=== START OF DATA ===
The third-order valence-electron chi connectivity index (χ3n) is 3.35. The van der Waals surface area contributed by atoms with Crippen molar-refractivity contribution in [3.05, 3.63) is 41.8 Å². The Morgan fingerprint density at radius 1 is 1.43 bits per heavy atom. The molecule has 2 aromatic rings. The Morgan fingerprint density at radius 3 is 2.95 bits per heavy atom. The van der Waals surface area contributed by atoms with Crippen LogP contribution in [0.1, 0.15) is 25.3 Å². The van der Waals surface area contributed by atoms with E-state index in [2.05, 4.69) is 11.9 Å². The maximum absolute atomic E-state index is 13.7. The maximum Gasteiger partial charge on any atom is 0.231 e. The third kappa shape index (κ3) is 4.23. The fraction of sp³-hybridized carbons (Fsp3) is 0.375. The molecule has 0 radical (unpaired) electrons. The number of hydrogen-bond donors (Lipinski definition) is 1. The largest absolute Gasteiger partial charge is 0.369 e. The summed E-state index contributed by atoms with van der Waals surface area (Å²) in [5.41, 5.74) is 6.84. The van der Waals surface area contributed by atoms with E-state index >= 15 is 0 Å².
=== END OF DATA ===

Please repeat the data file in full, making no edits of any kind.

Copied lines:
The third-order valence-electron chi connectivity index (χ3n) is 3.35. The van der Waals surface area contributed by atoms with Crippen molar-refractivity contribution in [3.05, 3.63) is 41.8 Å². The Morgan fingerprint density at radius 1 is 1.43 bits per heavy atom. The molecule has 2 aromatic rings. The Morgan fingerprint density at radius 3 is 2.95 bits per heavy atom. The van der Waals surface area contributed by atoms with Crippen LogP contribution in [0.1, 0.15) is 25.3 Å². The van der Waals surface area contributed by atoms with E-state index in [2.05, 4.69) is 11.9 Å². The maximum absolute atomic E-state index is 13.7. The maximum Gasteiger partial charge on any atom is 0.231 e. The third kappa shape index (κ3) is 4.23. The fraction of sp³-hybridized carbons (Fsp3) is 0.375. The molecule has 0 radical (unpaired) electrons. The number of hydrogen-bond donors (Lipinski definition) is 1. The largest absolute Gasteiger partial charge is 0.369 e. The summed E-state index contributed by atoms with van der Waals surface area (Å²) in [5.41, 5.74) is 6.84. The van der Waals surface area contributed by atoms with E-state index >= 15 is 0 Å².